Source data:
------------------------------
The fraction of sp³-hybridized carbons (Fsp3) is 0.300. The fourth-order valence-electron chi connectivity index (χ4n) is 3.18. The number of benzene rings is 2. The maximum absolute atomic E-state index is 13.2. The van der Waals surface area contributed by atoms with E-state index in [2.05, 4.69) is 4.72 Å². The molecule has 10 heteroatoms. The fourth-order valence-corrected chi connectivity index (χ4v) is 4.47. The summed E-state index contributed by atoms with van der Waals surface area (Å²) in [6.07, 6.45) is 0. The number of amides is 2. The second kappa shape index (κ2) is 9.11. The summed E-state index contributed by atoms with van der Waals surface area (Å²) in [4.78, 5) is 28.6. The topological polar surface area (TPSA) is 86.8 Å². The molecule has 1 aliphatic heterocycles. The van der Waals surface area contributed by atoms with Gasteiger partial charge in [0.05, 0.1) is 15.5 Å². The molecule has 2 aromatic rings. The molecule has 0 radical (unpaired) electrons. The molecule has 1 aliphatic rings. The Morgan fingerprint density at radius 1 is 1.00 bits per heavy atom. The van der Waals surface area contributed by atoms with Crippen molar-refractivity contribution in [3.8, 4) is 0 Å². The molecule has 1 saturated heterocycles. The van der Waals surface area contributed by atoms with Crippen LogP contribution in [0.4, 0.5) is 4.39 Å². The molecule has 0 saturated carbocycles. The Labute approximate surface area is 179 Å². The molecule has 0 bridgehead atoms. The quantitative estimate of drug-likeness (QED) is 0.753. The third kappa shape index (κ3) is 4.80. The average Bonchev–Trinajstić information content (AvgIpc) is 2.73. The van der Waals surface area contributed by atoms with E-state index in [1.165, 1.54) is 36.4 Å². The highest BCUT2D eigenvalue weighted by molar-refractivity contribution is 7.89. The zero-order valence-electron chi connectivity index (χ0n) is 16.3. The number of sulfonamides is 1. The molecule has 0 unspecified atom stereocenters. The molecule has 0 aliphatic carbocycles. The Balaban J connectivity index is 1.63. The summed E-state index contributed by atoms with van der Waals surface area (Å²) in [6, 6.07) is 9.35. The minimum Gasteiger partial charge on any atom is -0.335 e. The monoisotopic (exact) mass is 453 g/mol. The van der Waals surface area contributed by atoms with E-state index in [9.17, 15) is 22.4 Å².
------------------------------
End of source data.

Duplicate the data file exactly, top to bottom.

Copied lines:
The fraction of sp³-hybridized carbons (Fsp3) is 0.300. The fourth-order valence-electron chi connectivity index (χ4n) is 3.18. The number of benzene rings is 2. The maximum absolute atomic E-state index is 13.2. The van der Waals surface area contributed by atoms with E-state index in [2.05, 4.69) is 4.72 Å². The molecule has 10 heteroatoms. The fourth-order valence-corrected chi connectivity index (χ4v) is 4.47. The summed E-state index contributed by atoms with van der Waals surface area (Å²) in [6.07, 6.45) is 0. The number of amides is 2. The second kappa shape index (κ2) is 9.11. The summed E-state index contributed by atoms with van der Waals surface area (Å²) in [4.78, 5) is 28.6. The topological polar surface area (TPSA) is 86.8 Å². The molecule has 1 aliphatic heterocycles. The van der Waals surface area contributed by atoms with Gasteiger partial charge in [0.05, 0.1) is 15.5 Å². The molecule has 2 aromatic rings. The molecule has 0 radical (unpaired) electrons. The molecule has 1 aliphatic rings. The Morgan fingerprint density at radius 1 is 1.00 bits per heavy atom. The van der Waals surface area contributed by atoms with Crippen molar-refractivity contribution in [3.8, 4) is 0 Å². The molecule has 1 saturated heterocycles. The van der Waals surface area contributed by atoms with Crippen LogP contribution in [0.4, 0.5) is 4.39 Å². The molecule has 0 saturated carbocycles. The Labute approximate surface area is 179 Å². The molecule has 0 bridgehead atoms. The quantitative estimate of drug-likeness (QED) is 0.753. The third kappa shape index (κ3) is 4.80. The average Bonchev–Trinajstić information content (AvgIpc) is 2.73. The van der Waals surface area contributed by atoms with E-state index in [1.165, 1.54) is 36.4 Å². The highest BCUT2D eigenvalue weighted by molar-refractivity contribution is 7.89. The zero-order valence-electron chi connectivity index (χ0n) is 16.3. The number of sulfonamides is 1. The molecule has 0 unspecified atom stereocenters. The molecule has 0 aliphatic carbocycles. The Balaban J connectivity index is 1.63. The summed E-state index contributed by atoms with van der Waals surface area (Å²) in [6, 6.07) is 9.35. The minimum Gasteiger partial charge on any atom is -0.335 e. The monoisotopic (exact) mass is 453 g/mol. The van der Waals surface area contributed by atoms with E-state index in [9.17, 15) is 22.4 Å².